Lactic acid bacteria modify bioactive compounds found in rye, producing branched-chain amino acids and amino acid-containing small peptides
A new study from the University of Eastern Finland has shown that both lactic acid bacteria and gut bacteria contribute to the health benefits of rye. Published in Microbiome, the study used a metabolomics approach to analyse metabolites found in food and the human body.
Rye sourdough used for the baking of rye bread is rich in lactic acid bacteria. In addition to fermenting the dough, these bacteria also modify bioactive compounds found in rye. They produce branched-chain amino acids and amino acid-containing small peptides, which are known to have an impact on insulin metabolism, among other things.
Many of the compounds found in rye are processed by gut bacteria before getting absorbed into the body. The study found that gut microbes and microbes found in sourdough produce compounds that are partially the same. However, gut microbes also produce derivatives of trimethylglycine, also known as betaine, contained in rye. An earlier study by the research group has shown that at least one of these derivatives reduces the need for oxygen in heart muscle cells, which may protect the heart from ischemia or possibly even enhance its performance.
The findings can explain some of the health benefits of rye, including better blood sugar levels and a lower risk of cardiovascular diseases.
The study used metabolomics as the primary method to carry out an extensive analysis of metabolites found in food and the human body. The effects of gut microbes were studied in mice and in an in vitro gastrointestinal model, mimicking the function of the human gut. Using these two models, the researchers were able to eliminate naturally occurring differences in the gut microbiome between different individuals, making it easier to detect metabolites actually originating from rye.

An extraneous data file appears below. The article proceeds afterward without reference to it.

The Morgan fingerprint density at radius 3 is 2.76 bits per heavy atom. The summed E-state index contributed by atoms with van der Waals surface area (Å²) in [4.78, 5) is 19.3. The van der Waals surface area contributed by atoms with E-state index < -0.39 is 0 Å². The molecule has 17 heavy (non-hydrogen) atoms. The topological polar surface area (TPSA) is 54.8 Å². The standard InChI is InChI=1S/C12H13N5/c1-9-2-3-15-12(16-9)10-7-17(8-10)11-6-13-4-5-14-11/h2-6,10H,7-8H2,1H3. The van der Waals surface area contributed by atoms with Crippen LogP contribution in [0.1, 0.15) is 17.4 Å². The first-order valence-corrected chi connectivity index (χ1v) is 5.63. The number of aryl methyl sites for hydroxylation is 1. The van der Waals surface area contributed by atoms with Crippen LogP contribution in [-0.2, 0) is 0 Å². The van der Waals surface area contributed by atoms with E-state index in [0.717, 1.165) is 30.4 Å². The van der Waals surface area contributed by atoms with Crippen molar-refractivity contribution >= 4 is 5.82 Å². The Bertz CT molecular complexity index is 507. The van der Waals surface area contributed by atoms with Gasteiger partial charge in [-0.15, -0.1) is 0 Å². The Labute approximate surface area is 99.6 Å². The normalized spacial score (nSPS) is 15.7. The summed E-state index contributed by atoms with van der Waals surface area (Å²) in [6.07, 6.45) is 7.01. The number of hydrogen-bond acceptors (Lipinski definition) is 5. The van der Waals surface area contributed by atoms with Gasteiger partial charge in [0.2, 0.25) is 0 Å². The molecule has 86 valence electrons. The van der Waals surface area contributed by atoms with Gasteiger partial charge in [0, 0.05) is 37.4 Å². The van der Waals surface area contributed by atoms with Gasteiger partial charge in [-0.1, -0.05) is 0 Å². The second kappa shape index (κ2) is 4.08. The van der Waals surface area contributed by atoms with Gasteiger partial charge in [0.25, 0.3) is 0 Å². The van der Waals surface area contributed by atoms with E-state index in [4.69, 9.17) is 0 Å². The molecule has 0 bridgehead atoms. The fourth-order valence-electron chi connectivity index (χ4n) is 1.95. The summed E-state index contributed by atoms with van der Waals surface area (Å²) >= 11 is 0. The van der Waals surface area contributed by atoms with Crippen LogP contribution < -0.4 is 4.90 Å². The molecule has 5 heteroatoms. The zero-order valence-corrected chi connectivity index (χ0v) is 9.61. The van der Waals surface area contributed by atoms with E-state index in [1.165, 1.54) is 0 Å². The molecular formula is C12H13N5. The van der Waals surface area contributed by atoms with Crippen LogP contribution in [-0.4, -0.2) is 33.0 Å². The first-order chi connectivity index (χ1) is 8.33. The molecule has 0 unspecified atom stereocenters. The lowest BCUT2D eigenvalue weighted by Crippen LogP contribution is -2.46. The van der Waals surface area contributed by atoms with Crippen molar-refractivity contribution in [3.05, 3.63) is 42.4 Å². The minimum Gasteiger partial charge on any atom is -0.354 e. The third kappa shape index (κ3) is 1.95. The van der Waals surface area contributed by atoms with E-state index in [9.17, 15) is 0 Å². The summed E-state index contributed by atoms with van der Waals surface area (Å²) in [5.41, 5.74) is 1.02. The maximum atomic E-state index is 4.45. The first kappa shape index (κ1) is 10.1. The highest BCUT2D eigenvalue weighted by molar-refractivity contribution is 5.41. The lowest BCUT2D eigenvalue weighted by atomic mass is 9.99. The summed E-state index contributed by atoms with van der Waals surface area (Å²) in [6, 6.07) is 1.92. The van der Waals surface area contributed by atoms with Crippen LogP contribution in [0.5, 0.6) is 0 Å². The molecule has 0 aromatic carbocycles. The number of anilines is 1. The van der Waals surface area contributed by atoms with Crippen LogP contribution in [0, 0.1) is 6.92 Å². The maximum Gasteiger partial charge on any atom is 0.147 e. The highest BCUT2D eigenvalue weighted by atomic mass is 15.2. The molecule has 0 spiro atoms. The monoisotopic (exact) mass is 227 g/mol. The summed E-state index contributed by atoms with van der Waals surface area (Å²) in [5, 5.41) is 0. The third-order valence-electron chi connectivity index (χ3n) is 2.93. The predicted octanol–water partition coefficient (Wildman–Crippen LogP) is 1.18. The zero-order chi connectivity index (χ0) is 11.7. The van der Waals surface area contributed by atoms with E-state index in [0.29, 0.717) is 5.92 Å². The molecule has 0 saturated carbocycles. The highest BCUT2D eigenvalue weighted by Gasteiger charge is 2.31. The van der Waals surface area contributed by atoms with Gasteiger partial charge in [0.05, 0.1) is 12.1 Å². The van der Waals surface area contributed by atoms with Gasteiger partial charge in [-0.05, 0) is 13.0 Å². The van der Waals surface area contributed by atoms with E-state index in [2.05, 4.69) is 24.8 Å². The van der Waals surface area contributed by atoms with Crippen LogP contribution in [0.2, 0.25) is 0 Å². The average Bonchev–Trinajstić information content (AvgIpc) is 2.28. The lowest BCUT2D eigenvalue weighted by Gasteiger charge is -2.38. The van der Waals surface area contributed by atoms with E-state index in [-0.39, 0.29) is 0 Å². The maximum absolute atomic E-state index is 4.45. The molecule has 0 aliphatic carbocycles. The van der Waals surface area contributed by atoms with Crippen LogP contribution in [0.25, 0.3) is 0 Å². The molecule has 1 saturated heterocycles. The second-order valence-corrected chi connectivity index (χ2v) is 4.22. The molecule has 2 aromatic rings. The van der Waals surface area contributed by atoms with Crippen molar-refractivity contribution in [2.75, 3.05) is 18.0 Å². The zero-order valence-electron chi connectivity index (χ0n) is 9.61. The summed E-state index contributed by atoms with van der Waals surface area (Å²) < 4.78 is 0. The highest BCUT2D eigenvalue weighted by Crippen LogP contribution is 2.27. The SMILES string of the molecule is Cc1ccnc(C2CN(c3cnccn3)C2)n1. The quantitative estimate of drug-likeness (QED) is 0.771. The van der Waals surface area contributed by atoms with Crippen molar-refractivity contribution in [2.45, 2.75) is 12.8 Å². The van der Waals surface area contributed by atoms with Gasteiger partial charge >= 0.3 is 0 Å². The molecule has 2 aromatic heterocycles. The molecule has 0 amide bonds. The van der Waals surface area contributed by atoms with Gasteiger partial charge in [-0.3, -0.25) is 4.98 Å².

Rye can be traced back to what is now known as present-day eastern Turkey, from where it has spread to many cuisines across the world. In Finland, for example, rye has been consumed for thousands of years, and it was recently selected as the country’s national food.
Although the health benefits of rye are long known, the underlying mechanisms are still poorly understood. For instance, the so-called Rye Factor refers to the lower insulin response caused by rye than, for example, wheat bread. Eating rye makes blood sugar levels fall slower, which leads to beneficial effects on the health – for a reason that remains unknown.
A significant factor contributing to the health benefits of rye are its bioactive compounds, or phytochemicals, which serve as antioxidants. In addition, gut microbes seem to play an important role in turning these compounds into a format that can be easily absorbed by the body, making it possible for them to have a greater effect.
“The major role played by gut microbes in human health has become more and more evident over the past decades, and this is why gut microbes should be taken very good care of. It’s a good idea to avoid unnecessary antibiotics and feed gut microbes with optimal food - such as rye,” said Ville Koistinen, a researcher from the University of Eastern Finland.